Stable Isotopic and Trace Elemental Composition of Mollusks From the “Inland Sea” Lagoon and Channel System, Southeastern Qatar
The Kor Al Adaid (KAD) region of Southern Qatar hosts the evaporitic “Inland Sea”, a shallow restricted embayment connected to open Arabian Gulf waters through a deeper lagoon and channel system. The Inland Sea covers an area of greater than 50 km2; however its average depth is approximately only 1 meter. In summertime the sea commonly reaches salinities of >70 ppt, and is the site of subaqueous gypsum precipitation. An effort is underway to sample and map the sediments deposited in this unique channel and lagoon system. This effort is part of an integrated study that includes measurements of seawater chemistry (temperature, salinity, pH, and dissolved oxygen), and modeling of physical oceanography using data acquired using acoustic doppler current profilers. Although the marine system under study is primarily dominated by clastic deposition from the reworking of quartz-rich dune sand, there is also a prominent population of mollusks including Cerithium scabridum gastropods, and the bivalve Marcia Flammea. The isotopic and trace elemental composition of mollusks can be useful as proxy indicators for oceanographic parameters such as temperature, salinity, and productivity. This work explores the isotopic (δ18O, δ13C) and trace-elemental (Mg/Ca, Sr/Ca, Mn/Ca, Fe/Ca, Zn/Ca, Al/Ca, and Cu/Ca) composition of these mollusk shells, and their relationship to measured physical and chemical oceanographic parameters. Additionally these measurements are compared against those of mollusks from Al Ruwais, a much less restricted carbonate-dominated barrier island system in northern Qatar. Initial results show that the δ18O values of mollusks from Kor Al Adaid are consistently high relative to Al Ruwais equivalents, whereas the δ13C values are similar. This is interpreted to result from greater evaporation of restricted Inland Sea waters. Correlations between different trace elemental ratios and between trace elemental ratios and isotopic ratios are not consistent across the Cerithium scabridum and Marcia Flammea datasets, likely reflecting differences in habitat and diet. This study has implications for the employment of chemostratigraphy in the correlation of subsurface rocks deposited in the evaporative marine realm.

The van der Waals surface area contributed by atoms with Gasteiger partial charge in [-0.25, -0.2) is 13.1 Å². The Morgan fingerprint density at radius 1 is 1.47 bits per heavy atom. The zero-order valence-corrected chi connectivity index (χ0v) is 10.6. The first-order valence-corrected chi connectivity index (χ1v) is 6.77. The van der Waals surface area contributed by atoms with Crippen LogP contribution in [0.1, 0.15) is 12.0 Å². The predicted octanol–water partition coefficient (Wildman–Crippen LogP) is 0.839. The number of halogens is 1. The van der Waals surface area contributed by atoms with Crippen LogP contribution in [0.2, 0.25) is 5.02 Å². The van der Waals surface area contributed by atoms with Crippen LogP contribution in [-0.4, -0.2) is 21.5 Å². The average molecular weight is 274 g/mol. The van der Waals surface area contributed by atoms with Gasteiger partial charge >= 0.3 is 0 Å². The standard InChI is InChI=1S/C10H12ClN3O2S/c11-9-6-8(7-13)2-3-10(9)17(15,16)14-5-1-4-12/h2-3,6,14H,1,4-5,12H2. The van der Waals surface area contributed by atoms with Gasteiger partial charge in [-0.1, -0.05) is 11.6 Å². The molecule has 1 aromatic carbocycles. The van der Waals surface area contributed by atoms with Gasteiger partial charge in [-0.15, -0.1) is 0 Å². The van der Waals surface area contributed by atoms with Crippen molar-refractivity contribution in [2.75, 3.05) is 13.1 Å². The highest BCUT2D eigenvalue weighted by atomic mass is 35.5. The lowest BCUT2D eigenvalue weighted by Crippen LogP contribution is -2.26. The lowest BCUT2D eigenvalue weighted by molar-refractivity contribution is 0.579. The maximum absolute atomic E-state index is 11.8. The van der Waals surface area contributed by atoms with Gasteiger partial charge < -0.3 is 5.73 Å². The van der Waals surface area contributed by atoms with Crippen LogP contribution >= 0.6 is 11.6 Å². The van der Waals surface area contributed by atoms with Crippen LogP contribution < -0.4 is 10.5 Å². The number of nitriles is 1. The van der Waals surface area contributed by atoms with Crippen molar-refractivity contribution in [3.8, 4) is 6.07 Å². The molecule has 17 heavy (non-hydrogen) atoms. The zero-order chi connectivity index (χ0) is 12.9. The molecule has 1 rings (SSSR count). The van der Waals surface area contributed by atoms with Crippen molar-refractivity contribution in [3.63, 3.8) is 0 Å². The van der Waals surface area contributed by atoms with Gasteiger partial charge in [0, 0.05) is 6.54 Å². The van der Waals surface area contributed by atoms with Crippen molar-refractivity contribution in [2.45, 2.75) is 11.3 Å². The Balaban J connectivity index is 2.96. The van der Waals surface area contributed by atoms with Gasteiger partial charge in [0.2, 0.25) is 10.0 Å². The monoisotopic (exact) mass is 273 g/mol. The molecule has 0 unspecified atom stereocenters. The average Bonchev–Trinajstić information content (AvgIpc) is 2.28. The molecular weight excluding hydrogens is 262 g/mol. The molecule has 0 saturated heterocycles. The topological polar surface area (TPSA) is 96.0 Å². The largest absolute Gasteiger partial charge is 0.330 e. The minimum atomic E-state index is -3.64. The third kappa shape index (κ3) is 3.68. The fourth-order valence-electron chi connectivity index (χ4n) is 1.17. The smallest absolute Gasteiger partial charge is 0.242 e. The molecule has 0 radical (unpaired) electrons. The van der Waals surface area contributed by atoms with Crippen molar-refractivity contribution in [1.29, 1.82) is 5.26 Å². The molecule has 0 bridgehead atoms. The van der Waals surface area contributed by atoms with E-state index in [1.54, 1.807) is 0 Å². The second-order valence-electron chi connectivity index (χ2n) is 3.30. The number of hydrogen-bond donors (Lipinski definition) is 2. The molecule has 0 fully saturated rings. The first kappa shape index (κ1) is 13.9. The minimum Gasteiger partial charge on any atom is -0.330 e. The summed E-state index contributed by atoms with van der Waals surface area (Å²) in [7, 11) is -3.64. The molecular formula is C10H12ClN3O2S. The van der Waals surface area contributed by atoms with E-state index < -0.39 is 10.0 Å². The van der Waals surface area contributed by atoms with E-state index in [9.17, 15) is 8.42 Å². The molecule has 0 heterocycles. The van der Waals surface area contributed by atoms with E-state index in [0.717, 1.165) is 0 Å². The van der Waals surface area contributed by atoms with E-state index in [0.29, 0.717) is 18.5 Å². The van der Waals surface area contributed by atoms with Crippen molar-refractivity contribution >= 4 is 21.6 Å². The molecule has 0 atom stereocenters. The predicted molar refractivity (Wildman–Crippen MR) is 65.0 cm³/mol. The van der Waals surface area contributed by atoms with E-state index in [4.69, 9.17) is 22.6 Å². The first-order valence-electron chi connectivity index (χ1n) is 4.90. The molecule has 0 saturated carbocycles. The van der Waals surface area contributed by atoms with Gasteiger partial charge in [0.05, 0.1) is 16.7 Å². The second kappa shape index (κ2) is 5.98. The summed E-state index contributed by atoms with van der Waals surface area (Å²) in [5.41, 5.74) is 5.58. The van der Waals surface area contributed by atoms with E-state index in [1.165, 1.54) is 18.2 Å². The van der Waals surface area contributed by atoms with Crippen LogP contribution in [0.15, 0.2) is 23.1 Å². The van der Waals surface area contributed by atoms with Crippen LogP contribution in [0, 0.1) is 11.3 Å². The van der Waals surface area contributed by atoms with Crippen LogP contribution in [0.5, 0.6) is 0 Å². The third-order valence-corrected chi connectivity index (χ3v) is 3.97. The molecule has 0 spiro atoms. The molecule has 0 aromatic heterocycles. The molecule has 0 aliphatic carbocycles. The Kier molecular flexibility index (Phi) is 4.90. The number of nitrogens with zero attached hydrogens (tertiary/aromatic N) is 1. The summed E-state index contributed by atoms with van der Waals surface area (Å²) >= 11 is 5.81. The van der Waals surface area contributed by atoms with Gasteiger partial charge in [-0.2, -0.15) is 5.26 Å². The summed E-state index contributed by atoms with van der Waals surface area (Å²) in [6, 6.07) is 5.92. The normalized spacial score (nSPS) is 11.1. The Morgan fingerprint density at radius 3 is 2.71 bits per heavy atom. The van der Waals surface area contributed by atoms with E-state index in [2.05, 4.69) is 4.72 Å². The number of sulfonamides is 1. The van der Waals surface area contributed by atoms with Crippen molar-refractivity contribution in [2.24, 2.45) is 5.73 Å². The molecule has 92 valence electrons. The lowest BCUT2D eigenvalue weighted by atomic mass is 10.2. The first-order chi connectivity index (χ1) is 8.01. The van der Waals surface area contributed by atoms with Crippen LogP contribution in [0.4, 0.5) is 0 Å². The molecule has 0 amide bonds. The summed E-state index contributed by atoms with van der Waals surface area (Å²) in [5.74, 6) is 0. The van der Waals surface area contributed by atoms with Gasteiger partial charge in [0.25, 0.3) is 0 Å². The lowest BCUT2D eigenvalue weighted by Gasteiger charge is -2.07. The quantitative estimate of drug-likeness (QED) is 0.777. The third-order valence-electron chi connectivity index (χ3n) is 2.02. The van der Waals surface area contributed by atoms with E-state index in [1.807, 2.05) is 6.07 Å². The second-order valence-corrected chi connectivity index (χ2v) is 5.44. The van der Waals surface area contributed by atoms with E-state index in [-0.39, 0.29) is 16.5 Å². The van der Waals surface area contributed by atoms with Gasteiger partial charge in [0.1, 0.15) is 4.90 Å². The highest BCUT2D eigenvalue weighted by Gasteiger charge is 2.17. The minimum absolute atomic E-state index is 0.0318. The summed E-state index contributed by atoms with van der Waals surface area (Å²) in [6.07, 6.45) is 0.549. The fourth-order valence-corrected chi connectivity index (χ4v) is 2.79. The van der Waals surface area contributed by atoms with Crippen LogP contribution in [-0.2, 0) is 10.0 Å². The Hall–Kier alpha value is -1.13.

AAPG Datapages/Search and Discovery Article #90291 ©2017 AAPG Annual Convention and Exhibition, Houston, Texas, April 2-5, 2017